Friday, October 23, 2009

old one

I wrote this a while ago and I don’t feel this way anymore.


I can’t help but wonder if this spot of earth is groaning a little louder than the rest. I know that it’s not, but I still wonder.

The horizon is gone
because the night has nullified it,
and with no real reason to stay out
I’ll walk inside
and close the door.
If you pretend it doesn’t matter
long enough
it doesn’t.


It has been a while, quite some while,
since the evening
(with impeccable style,
and without asking,
and with its usual way of coaxing out
our unpleasant extremes)
has come upon us like the wilting of a flower,
where you don't notice the way it changes,
only, suddenly, that something has changed.
(is it dark out already?)


I close my eyes while I walk across the parking lot. I wonder how long I can keep them closed without tripping. I open them before I get to the curb and step up onto the sidewalk. The book store has big glass windows and a sliding glass door that squeaks. I walk in and see the books set up on racks in a room where they seem out of place, wrong. Escalators go down to an underground level, except they don’t go down, they just stay still, blocked off by boards, and the underground level is empty and abandoned.
Two men sit at the cash register.
I ask them, “Do you use the bottom floor for anything?”
“What’s that?”
“Do you use the bottom level for anything?”
“Oh no, that hadn’t been used for years.”
“Fell behind code,” the other adds.
“You’dve been 10 or 11 since it was used for anything. The owner won’t spend the money to bring it up to code. Used to be a fair, for kids.”
Banners for the fair still hang overhead.
The kids are gone and I’m the only one in the store besides the two at the cash register. We’re surrounded by racks of books on all sides. The light is poor and it’s hard to read the titles. I wander around until one of the men calls out that the store is closing, and I haven't found anything, and I walk out.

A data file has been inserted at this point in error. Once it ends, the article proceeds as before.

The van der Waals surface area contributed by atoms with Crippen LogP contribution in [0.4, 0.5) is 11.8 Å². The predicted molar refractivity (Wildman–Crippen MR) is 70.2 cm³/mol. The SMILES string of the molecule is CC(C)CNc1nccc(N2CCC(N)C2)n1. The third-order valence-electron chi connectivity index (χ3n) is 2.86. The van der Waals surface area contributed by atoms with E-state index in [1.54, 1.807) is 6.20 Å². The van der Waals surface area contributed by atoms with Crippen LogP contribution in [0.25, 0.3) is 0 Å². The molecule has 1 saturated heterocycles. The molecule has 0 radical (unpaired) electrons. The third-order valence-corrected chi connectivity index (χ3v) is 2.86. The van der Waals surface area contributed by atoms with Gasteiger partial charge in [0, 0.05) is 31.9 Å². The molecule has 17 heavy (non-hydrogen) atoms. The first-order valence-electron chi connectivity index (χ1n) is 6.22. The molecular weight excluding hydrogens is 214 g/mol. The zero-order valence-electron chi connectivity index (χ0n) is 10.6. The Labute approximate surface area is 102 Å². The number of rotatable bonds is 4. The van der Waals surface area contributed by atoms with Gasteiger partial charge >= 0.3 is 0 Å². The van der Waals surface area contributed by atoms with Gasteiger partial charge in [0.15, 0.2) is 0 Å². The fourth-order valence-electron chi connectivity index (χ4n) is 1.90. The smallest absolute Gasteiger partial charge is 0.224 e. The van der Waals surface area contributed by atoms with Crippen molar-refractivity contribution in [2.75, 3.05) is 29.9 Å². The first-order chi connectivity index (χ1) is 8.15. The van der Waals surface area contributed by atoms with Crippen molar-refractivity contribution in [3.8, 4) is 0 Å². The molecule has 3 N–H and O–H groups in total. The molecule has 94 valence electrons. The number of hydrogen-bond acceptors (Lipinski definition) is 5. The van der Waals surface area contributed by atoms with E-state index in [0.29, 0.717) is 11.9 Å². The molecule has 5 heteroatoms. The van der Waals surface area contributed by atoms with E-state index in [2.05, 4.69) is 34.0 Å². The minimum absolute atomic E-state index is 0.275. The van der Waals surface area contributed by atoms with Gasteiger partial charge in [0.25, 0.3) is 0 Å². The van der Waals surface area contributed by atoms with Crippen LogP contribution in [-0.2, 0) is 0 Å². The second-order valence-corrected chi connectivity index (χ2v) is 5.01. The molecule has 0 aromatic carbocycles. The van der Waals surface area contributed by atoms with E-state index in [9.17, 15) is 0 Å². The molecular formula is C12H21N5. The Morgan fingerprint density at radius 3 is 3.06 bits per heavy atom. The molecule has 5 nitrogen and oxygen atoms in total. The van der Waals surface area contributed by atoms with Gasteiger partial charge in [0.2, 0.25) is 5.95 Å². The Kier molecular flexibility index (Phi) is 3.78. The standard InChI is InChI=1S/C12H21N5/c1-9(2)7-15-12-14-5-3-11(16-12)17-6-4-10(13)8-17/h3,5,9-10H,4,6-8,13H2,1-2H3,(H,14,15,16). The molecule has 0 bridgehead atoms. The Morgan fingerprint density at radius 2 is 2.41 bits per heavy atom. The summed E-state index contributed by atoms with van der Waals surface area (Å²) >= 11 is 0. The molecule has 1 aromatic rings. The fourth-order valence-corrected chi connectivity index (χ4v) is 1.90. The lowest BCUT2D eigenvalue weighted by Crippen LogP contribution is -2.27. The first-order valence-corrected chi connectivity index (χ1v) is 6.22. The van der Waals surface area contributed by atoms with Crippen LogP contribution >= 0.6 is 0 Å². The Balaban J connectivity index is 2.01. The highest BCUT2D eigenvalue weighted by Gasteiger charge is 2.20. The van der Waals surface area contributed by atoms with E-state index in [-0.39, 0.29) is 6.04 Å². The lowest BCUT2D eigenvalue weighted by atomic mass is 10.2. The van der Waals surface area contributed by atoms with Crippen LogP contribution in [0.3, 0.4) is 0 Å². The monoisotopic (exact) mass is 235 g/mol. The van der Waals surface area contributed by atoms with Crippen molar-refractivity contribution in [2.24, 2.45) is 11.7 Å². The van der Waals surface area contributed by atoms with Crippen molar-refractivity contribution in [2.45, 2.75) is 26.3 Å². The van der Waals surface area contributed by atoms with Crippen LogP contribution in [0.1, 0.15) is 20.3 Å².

Thursday, October 22, 2009

Where am I going?

You don’t know where The Scene is?

No, I’ve never been there.

Left on Saticoy.

I nod, then it’s silent. As the summer light dies down, gray, we turn into a small parking lot, where a shin-high brick wall is falling apart at the corners, the asphalt is old and cracked, and in the front there’s a group of people, they all stand next to an old van with a flat tire and they look worried. We get out.

You guys need help?

No, we’re okay.

You wouldn’t expect a bar here, it’s a dirty side street in Pacoima or maybe Sun Valley. Mr. Linux and I grew up here. If someone asked de donde eres or where you from I’d say nowhere. We walk through the heavy wooden door into The Scene.

It’s small and mostly empty. Two people at the bar, another one at a table. Mr. Linux gets a pitcher and we sit down at a small round table.

You don’t care what your school says?

You mean about contract?

Yeah. What’s it say, you just can’t drink?

You can’t drink, you can’t smoke. You can’t dance. You can’t – what else? There’s more. I can’t remember all of it.

What happens if they find out?

You get a talking-to. Maybe you get kicked out. I depends if you’re repentant or not. As long as you act repentant, you’ll be okay. My problem is I don’t know if I can act repentant, or if I’ll just say, to hell with all your bullshit rules, you brood of vipers.

Mr. Linux grins,

So you can’t have fun, in the name of Christ. You have to be boring for Christ.

I raise my glass.

To boring Christians.

I don’t know. I won’t drink to that.

We drink.

Tuesday, October 20, 2009

I'll be okay if I can walk quietly enough

We paint our mess, and a man and his two young sons walk through, they're taking a shortcut through the closed road. They see us, and don’t say anything, and keep walking. They don’t even acknowledge us or seem to notice. I love them for that, they know. They know what it's like here.